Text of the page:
# 26th January, 2021

Abstract

This article mainly determines the two bases of calculus namely, differential calculus and integral calculus from the geometric background. Differentiation is performed by calculating the slope of a tangent line drawn graphically to a function. Definite integration of a function, on the other hand, can be measured by calculating the area under the graph of a function by comparing this area to a hypersolid's content using Cavalieri's principle.

1.  The Derivation of Differentiation using Geometry

The instantaneous rate of change of a function with respect to one of its variables is known as a derivative. The derivative of the function can also be obtained by finding the slope of the tangent line to the function at a point. So, in this article, we will view the use of derivatives as tangents to obtain a geometric definition of the derivative. Here, we have to find the slope of the tangent line to a graph at the point P. We can now calculate the slope of any arbitrary function by drawing a line through the point P and another point nearby (in the figure, we take Q with coordinates (a,b)), and then finding the slope of that line which is called the secant line; which can be determined using the following formula: Here, m represents the slope.

Let, P = (x,y) and Q = (a,b). Let us now Assume the values of a & b as Then the slope of the line Now, we need to decrease the size of Δx as much as possible. We do this by taking the limit as Δx approaches zero. In the limit, assuming the limit exists, we will calculate the exact slope of the tangent line to the curve at the given point, PQ. The value of the derivative, df/dx is given by This value of the derivative can also be expressed in different ways.  Generally, h is often used in place of Δx. Or Δy is used in place of Thus there are three different ways of expressing the definition of the derivative: 1. Derivation of Integration using Geometry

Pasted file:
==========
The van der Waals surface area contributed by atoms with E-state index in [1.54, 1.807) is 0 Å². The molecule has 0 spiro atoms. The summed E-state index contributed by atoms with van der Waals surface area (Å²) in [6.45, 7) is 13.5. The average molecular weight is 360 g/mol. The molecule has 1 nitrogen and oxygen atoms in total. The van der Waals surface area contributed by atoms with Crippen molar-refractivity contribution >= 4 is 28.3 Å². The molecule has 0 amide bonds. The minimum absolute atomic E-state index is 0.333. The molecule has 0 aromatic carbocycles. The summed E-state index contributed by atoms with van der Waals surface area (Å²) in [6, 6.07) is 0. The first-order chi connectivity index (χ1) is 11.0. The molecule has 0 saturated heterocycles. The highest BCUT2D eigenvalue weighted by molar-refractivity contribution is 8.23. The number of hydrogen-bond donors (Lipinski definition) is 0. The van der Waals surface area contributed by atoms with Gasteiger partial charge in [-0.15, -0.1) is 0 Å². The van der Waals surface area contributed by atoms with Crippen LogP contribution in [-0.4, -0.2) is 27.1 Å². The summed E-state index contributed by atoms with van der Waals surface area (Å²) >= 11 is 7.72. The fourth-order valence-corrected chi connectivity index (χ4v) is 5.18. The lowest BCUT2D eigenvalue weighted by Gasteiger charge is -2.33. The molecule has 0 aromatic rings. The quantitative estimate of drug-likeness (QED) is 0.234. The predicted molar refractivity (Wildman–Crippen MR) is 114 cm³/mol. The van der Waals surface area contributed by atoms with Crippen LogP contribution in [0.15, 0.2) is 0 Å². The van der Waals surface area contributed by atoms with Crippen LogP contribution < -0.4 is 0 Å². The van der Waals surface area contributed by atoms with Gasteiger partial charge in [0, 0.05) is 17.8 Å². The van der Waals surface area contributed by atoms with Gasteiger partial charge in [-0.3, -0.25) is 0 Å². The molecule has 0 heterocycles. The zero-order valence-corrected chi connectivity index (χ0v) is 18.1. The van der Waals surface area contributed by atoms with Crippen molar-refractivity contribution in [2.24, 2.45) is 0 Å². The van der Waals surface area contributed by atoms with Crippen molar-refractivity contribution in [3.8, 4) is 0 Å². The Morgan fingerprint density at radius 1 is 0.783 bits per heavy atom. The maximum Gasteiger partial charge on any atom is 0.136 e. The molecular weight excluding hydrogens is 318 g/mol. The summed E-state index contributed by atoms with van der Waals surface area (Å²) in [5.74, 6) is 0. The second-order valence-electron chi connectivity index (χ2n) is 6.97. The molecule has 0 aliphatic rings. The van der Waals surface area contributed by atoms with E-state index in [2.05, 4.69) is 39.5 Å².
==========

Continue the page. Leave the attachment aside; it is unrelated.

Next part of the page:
Cavalieri's Principle

Bonaventura Francesco Cavalieri (1598-1647) was a disciple of Galileo. The following portion, known as Cavalieri's principle, is taken from his Book, “Geometria Indivisibilibus Continuorum Nova quadam ratione promota”, Part VII, Theorem 1, Proposition 1:-

“If  between the same parallels any two plane figures are constructed, and if in them, any straight lines being drawn equidistant from the parallels, the included portions of any one of these lines are equal, the plane figures are also equal to one another, and if between the same parallel planes any solid figures are constructed, and if in them, any planes being drawn equidistant from the parallel planes, the included plane figures out of any one of the planes so drawn are equal, the solid figures are likewise equal to one another.”

As an application of Cavalieri's principle, let us now find a connection between the volumes of a cylinder, a cone, and a sphere. Let us now assume that the height of a cylinder is equal to the radius of its base r and that a cone with the same base and height is inscribed in the cylinder, as shown above.

Measuring from the base, the area of the cross-section of the cone at level y equals πy². The cross-section of the cylinder which is independent of its height is equal to πr², which means that the area of the remaining disc (at height y) is equal to π(r² - y²). By using the Pythagorean Theorem, this is equal to the area of the cross-section of the hemisphere of radius r at the same value of height y. By using Cavalieri's principle, we observe that the volume of the cylinder is less than the volume of the cone equals the volume of the hemisphere.

We know that the volume of a cylinder is equal to the product of cross-section and the height, the volume of the cone is 1/3 of that. Therefore, the volume of the hemisphere is equal to 2/3 of the volume of the cylinder, and the volume of the whole sphere is equal to 4/3 of the volume of the cylinder. The latter is πr³, making the volume of the sphere 4/3πr³.

Thus, Cavalieri’s Principle proves to be a simple corollary of a basic integral formula for the volume of a 3-dimensional solid S in terms of the areas of the planar sections St which is formed by intersecting S with the horizontal planes z = t, where t runs through all real numbers which are the third coordinate of all the points in S.

References

1. D. E. Smith, A Source Book in Mathematics, Dover, 1959

2. D. J. Struik, A Source Book in Mathematics 1200-1800, Princeton University Press, 1990 (Third printing)